The Plastic Hippo

May 21, 2015

In Dublin`s fair city

Filed under: Faith,History,Media — theplastichippo @ 3:07 am
Tags: , , , ,
The tart with the cart

The tart with the cart

Any gesture of reconciliation, regardless of how small has to be considered as a very good thing if truth and peace are to be re-established. With the UK mainland media wetting its collective pants over a handshake and obsessing over a dead uncle, the really big story in Ireland has been almost completely overlooked.

Ten days ago, riding on the fast and frequent airport shuttle into Dublin city centre, every lamp post and tree and almost every other building was festooned with posters urging the electorate to vote yes. “Votail Ta” said the Fianna Fail posters; “Sinn Fein says vote Yes for equality”; “Fine Gael supports freedom” and “Labour vote Yes” suggested that all the major political parties were displaying unusual unity. I later read in the Irish Times that the Taoiseach Enda Kenny, a practicing Catholic and former critic of equal marriage had changed his mind and was asking the populous to vote yes.

There were also posters encouraging a no vote, usually featuring a cute child and the words “Don`t redefine marriage” or “Two men cannot replace a mother`s love” but there were far fewer of these which, it seems, are endorsed by the Catholic church. Being inquisitive by nature and given Dubliners predisposition to speak their minds, I did not meet a single person who intended to vote no. I did, however, observe an old chap crossing and re-crossing O`Connell Bridge wearing a hand-written sandwich board claiming that a yes vote would result in child abuse, unnatural sin and even cannibalism. I thought it best not to ask him how he intended to vote or how he felt about the previous actions of some Irish priests and the horrors of the Magdalene laundries scandal. Dublin seems a solid yes but only Jesus knows what is going on out in rural Ireland.

I first visited Dublin as a very young man in the mid 70s. There was a possibility of spending some time at Trinity College as an undergraduate. TCD was an absolute delight but I found Dublin at that time a drab, depressed and inward looking place. A passing priest stopped me on Grafton Street and admonished me for having long hair and flared trousers and I think having a young man display a lack of respect by laughing at him was a new and unique experience for him. This wasn`t long after the Birmingham pub bombings and Dublin was suffering sporadic revenge bombings from loyalists across the northern border. I declined Trinity`s offer and took the ferry back to Holyhead.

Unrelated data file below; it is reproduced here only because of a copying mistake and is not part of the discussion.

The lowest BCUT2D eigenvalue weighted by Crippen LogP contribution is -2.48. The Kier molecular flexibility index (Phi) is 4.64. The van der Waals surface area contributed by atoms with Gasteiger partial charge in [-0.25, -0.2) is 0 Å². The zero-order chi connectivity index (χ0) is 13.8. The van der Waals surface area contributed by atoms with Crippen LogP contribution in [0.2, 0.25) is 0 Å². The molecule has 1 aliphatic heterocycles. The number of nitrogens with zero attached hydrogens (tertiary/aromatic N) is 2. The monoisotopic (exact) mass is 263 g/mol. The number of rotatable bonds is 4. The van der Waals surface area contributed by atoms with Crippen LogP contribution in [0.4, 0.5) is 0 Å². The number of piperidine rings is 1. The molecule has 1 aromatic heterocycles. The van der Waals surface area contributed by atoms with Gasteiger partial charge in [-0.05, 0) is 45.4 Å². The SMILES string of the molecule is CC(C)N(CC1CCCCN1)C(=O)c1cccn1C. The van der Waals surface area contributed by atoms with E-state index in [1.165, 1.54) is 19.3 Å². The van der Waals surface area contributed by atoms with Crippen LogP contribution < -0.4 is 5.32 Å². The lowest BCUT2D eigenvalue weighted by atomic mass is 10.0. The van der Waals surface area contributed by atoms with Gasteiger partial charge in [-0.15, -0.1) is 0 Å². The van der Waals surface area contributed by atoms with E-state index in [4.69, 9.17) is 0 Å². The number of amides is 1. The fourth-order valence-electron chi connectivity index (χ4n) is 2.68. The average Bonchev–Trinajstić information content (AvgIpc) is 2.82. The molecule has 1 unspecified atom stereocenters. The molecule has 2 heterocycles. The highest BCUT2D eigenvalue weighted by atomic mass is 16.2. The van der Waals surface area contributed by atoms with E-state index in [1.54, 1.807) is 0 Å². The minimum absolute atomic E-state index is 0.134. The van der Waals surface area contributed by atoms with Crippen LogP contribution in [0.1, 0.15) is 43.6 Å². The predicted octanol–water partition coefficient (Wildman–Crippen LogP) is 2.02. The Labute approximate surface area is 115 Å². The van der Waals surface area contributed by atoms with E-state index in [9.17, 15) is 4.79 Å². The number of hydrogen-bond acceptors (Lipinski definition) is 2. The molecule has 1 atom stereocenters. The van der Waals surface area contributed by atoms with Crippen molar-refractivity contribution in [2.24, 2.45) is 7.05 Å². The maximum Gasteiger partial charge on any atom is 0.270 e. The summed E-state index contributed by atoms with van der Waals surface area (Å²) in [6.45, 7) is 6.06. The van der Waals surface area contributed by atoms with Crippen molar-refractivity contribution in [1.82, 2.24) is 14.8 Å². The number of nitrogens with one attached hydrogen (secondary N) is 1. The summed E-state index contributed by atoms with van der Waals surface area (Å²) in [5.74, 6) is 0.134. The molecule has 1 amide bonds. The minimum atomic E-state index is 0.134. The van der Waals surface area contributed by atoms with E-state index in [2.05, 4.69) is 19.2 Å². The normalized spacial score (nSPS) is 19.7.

I have been back on various occasions over the years. I was there about a month after the IRA attempted to slaughter the Conservative Party in the Brighton bombing and again in the late 90`s about six months before the signing of the Good Friday Agreement. By 2005, Dublin had changed beyond recognition with the Celtic Tiger economic bubble not yet quite big enough to burst. The old docks area was forested with cranes building flash office blocks and plush hotels and vanity conference venues. The place was awash with money but there was something in the air that suggested that this would not end well.

Ten years on, with the undercarriage down and locked on final approach, I realised that this would be my first visit to Dublin as a tourist rather than being on some business trip. We stayed in a charming hotel on O`Connell Street just a few steps away from the General Post Office. If you look closely at the façade, you can still see the bullet holes made during the five day gun battle that raged as part of the Easter Rising of 1916. The hotel itself was a former Georgian town house but now the ground floor is divided between a global burger franchise and a national convenience store. Dublin has changed again and this time for the better.

The city has embraced the planet`s Diaspora. There are ethnicities and languages on the streets that have been welcomed and assimilated. Setting aside the outrageous price of a pint of Guinness in Temple Bar, we enjoyed a “traditional” Irish stew with Soda Bread in an eatery owned by a Turk, cooked by an Uzbek and served by a Romanian. Outside, a seven piece Reggae band were busking on the pavement and I remain convinced that the elderly Irish caricatures propping up the bar were retired Head Teachers and bank managers bussed in from suburbs under the employ of the tourist office to provide visitors with a bit of local colour and the infamous “Craic”.

The UK mainland media cite a handshake between the heir to the British throne and the leader of Sinn Fein as evidence of “how far” Ireland has come. Ireland has changed but the UK has not. Perhaps the meeting between an alleged former commander of the IRA and the actual commander-in-chief of the parachute regiment means that the murder of Mountbatten and the events that became known as Bloody Sunday can now be forgotten. If the UK media are serious about reporting “how far” Ireland has come, perhaps they should report the Equal Marriage Referendum that takes place this coming Friday. 40, 30, 20 or 10 years ago this vote would have been unthinkable and with conservative republicanism and the iron grip of the Catholic Church in decline, Dublin has become a truly enlightened European city.

I didn`t see a single priest or nun on the streets of Dublin. Perhaps they have woken up and smelled the outrageously expensive Irish coffee.

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